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Because you can be a bit of both.
Millennials are proving that they don't need intense supervision as previously assumed. In reality, you may find that millennials are teaching older generations a thing or two about enhancing a business.
As digital natives, our adaptability to change is far superior than generations past. We swiftly adapt from VHS to DVDs and record players to cassettes to CDs and MP3s. We know what a floppy disk is yet can operate our digital lifestyle almost exclusively on Cloud. Our potential is limitless and our ambition is uncapped. We are pretty brilliant.
Millennials are a cautious bunch when it comes to their money. It's not surprising given the economic downturn of 2008 is still fresh. For many young Canadians, this market chaos was their first experience with investing. But it's important to let cooler minds prevail: avoiding the markets altogether is not wise, especially with so much time on your side.
The key to closing Canada's skills gap in the future lies in young people and according to a recent Randstad study, it seems that young Canadians are getting the message. There is a wealth of opportunity for career building within the various skilled trade sectors across the country, and people are taking notice.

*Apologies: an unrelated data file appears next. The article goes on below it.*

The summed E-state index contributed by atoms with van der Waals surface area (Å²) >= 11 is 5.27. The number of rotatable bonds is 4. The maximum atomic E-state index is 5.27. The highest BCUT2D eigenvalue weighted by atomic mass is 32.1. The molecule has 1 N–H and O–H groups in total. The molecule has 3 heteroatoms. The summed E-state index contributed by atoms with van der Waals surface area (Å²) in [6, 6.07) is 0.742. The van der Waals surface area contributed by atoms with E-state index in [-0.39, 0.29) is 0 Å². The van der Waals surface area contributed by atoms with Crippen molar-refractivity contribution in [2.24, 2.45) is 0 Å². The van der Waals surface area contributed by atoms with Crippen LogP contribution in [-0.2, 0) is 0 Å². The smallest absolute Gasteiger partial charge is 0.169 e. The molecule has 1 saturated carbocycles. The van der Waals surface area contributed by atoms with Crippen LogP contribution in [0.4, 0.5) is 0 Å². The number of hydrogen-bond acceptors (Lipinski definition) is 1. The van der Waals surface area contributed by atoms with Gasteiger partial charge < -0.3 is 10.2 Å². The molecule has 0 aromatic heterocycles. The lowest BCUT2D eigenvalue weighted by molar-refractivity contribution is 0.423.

When I read my daughter's article about her "Cheap Week" it warmed my heart that she is as cheap as I was. It brought back memories of my own youthful financial desperation. It's good to know that she's inherited the family cheap streak. I, too, had to be cheap, so why did I get concerned when I realized my daughter was tippy toeing around the poverty line?
Millennials are reaching the age when they should be achieving financial autonomy and independence, but unfortunately many aren't. Why are millennials having so much difficulty landing a job and living independently? According to a survey, this generation says its biggest obstacle to financial success is the lack of earning power and unemployment, followed by a lack of budgeting, planning and saving.
A gap year is when high school graduates take time off to work, travel or volunteer before they go to college or university. Gap years are common in other parts of the world like the U.K. or Australia, where they are treated like a rite of passage. They've only recently picked up steam in Canada.
There are many analogies being used these days to explain good leadership, ranging from the alpine guide leading a group of roped climbers to the summit, to the skipper sailing a regatta with the crew. One of my all time favourites though is the analogy of the maestro conducting an orchestra.